ADIC calls for tax increase on cigarettes | Page 2 | Sunday Observer

ADIC calls for tax increase on cigarettes

According to the World Health Organisation (WHO), a tax increase of 10 percent can reduce tobacco consumption by four percent in developed countries and by five percent in developing countries, Executive Director of ADIC, Pubudu Sumanasekara said at a conference on the ‘Increase of Taxation on Cigarettes’ last week.

“This is why tobacco taxation has been hailed as a win – win situation to a country since the consumption and harms of tobacco decrease while the government income increases” Sumanasekara said.

Taxes on cigarettes were last increased in July this year after two years. Prior to that taxes on cigarettes were increased in 2016. Failure to increase prices during this period resulted in a loss of income to the government while the profits of the tobacco company increased.

The Ceylon Tobacco Company a branch of the British American Tobacco, which holds 92 percent of Ceylon Tobacco.

Therefore, 92 percent of the profits obtained from selling cigarettes to Sri Lankans are sent out of the country. Taxes which the Tobacco Company claims to pay the Government comes from the pockets of Sri Lankans and not from any revenue generated from abroad and therefore, the net effect will be the loss of wealth of Sri Lankans to foreign countries. It is claimed by international economic agencies such as World Bank that tobacco is a net loss to an economy and that governments should take steps to control tobacco use.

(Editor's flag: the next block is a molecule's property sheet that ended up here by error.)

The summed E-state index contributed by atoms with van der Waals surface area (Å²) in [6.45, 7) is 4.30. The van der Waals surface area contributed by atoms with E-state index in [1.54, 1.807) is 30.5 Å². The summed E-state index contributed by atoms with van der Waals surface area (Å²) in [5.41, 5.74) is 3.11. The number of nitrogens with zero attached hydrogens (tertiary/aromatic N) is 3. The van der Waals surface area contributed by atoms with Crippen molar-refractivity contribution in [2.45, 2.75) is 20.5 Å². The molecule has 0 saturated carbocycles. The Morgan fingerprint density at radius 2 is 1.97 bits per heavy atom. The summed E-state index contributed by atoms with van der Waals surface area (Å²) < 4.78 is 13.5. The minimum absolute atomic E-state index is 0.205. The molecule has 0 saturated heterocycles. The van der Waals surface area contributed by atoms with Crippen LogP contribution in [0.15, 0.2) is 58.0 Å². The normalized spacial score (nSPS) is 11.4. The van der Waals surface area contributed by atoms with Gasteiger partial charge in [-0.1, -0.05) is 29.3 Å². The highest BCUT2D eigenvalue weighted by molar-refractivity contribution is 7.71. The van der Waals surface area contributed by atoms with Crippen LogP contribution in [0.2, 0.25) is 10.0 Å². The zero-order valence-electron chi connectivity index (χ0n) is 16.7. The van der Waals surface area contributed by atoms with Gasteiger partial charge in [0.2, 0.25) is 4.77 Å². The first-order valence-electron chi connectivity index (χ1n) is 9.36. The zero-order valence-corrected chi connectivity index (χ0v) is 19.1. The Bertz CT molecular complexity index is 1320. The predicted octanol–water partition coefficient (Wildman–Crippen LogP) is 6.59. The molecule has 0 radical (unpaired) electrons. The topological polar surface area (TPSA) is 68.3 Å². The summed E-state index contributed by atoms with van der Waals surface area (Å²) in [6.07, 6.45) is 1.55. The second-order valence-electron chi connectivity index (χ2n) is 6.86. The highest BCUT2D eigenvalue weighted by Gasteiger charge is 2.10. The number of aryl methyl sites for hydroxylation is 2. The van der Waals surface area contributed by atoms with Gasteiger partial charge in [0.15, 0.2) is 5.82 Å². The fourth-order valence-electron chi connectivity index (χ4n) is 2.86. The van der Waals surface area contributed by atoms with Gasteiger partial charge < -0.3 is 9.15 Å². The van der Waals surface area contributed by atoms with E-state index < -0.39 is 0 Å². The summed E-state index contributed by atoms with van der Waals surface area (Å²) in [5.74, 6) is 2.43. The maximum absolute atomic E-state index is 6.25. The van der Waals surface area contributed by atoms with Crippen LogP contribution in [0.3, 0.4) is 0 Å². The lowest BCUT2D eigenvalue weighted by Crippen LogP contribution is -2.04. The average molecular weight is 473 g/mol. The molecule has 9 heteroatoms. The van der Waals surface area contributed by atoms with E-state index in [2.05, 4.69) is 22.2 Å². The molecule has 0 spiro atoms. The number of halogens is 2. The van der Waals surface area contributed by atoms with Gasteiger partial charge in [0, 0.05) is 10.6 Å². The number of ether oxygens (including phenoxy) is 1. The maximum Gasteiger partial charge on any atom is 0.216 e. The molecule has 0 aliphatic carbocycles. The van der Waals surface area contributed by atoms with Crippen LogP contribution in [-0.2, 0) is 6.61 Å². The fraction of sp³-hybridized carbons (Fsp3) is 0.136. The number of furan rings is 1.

“Although tobacco companies claim that increase of taxes would destroy the tobacco industry, statistics show that while the amount of taxes collected from tobacco has increased 5.3 times during the past 10 years, during the same period the tobacco company has increased the net price of cigarettes 8.7 times.

In essence, the company increases the price above the amount of the actual tax increase per cigarette which shows that there is more space for tax increase of cigarettes,” Sumanasekara said.

He also said the failure of several past Governments to optimally tax tobacco has resulted in the loss of billions of rupees to Sri Lanka which could have been obtained from British American Tobacco and the optimal taxation of tobacco is the most effective instrument a government can use to increase its income while improving the health of its citizens as tax increase reduce consumption and initiation of use of tobacco.

He said “data from the Ministry of Finance shows that past increases in taxation brought in more revenue while decreasing the consumption. Therefore, evidence on the effectiveness on this approach can be identified in Sri Lanka as well.

Although, common arguments raised against taxation of tobacco are the bogeys of increase in beedi consumption and increased cigarette smuggling, The National Authority on Tobacco and Alcohol, The Sri Lanka Medical Association, The Alcohol and Drug Information Centre and Verite Research have proved that these arguments are false. Thus,we appeal to policy makers and media personnel to realise such subtle strategic falsehoods and work towards implementing higher taxation on tobacco”.